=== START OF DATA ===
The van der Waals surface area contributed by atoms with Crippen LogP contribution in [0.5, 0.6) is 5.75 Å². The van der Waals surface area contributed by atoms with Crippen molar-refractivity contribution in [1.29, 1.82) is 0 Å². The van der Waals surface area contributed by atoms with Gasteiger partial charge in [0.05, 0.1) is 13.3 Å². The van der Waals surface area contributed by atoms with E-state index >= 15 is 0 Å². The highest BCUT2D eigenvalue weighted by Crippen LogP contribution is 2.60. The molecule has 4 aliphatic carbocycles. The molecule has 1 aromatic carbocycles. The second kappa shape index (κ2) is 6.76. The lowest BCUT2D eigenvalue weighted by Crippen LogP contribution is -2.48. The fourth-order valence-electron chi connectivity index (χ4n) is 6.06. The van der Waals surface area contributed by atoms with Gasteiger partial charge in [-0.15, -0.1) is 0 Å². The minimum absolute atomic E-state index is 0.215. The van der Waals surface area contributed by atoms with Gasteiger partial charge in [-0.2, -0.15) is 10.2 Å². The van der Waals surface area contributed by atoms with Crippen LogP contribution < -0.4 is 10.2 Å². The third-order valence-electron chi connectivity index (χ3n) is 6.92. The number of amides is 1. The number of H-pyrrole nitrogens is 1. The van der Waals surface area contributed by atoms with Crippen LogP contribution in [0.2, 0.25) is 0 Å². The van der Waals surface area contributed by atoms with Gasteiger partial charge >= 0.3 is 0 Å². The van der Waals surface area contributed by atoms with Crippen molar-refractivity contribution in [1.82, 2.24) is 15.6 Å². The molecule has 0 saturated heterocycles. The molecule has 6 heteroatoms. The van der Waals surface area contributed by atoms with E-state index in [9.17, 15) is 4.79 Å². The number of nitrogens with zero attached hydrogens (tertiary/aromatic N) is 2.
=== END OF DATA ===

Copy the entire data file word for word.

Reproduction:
The van der Waals surface area contributed by atoms with Crippen LogP contribution in [0.5, 0.6) is 5.75 Å². The van der Waals surface area contributed by atoms with Crippen molar-refractivity contribution in [1.29, 1.82) is 0 Å². The van der Waals surface area contributed by atoms with Gasteiger partial charge in [0.05, 0.1) is 13.3 Å². The van der Waals surface area contributed by atoms with E-state index >= 15 is 0 Å². The highest BCUT2D eigenvalue weighted by Crippen LogP contribution is 2.60. The molecule has 4 aliphatic carbocycles. The molecule has 1 aromatic carbocycles. The second kappa shape index (κ2) is 6.76. The lowest BCUT2D eigenvalue weighted by Crippen LogP contribution is -2.48. The fourth-order valence-electron chi connectivity index (χ4n) is 6.06. The van der Waals surface area contributed by atoms with Gasteiger partial charge in [-0.15, -0.1) is 0 Å². The minimum absolute atomic E-state index is 0.215. The van der Waals surface area contributed by atoms with Gasteiger partial charge in [-0.2, -0.15) is 10.2 Å². The van der Waals surface area contributed by atoms with Crippen LogP contribution < -0.4 is 10.2 Å². The third-order valence-electron chi connectivity index (χ3n) is 6.92. The number of amides is 1. The number of H-pyrrole nitrogens is 1. The van der Waals surface area contributed by atoms with Crippen LogP contribution in [0.2, 0.25) is 0 Å². The van der Waals surface area contributed by atoms with Gasteiger partial charge >= 0.3 is 0 Å². The van der Waals surface area contributed by atoms with Crippen molar-refractivity contribution in [1.82, 2.24) is 15.6 Å². The molecule has 0 saturated heterocycles. The molecule has 6 heteroatoms. The van der Waals surface area contributed by atoms with E-state index in [9.17, 15) is 4.79 Å². The number of nitrogens with zero attached hydrogens (tertiary/aromatic N) is 2.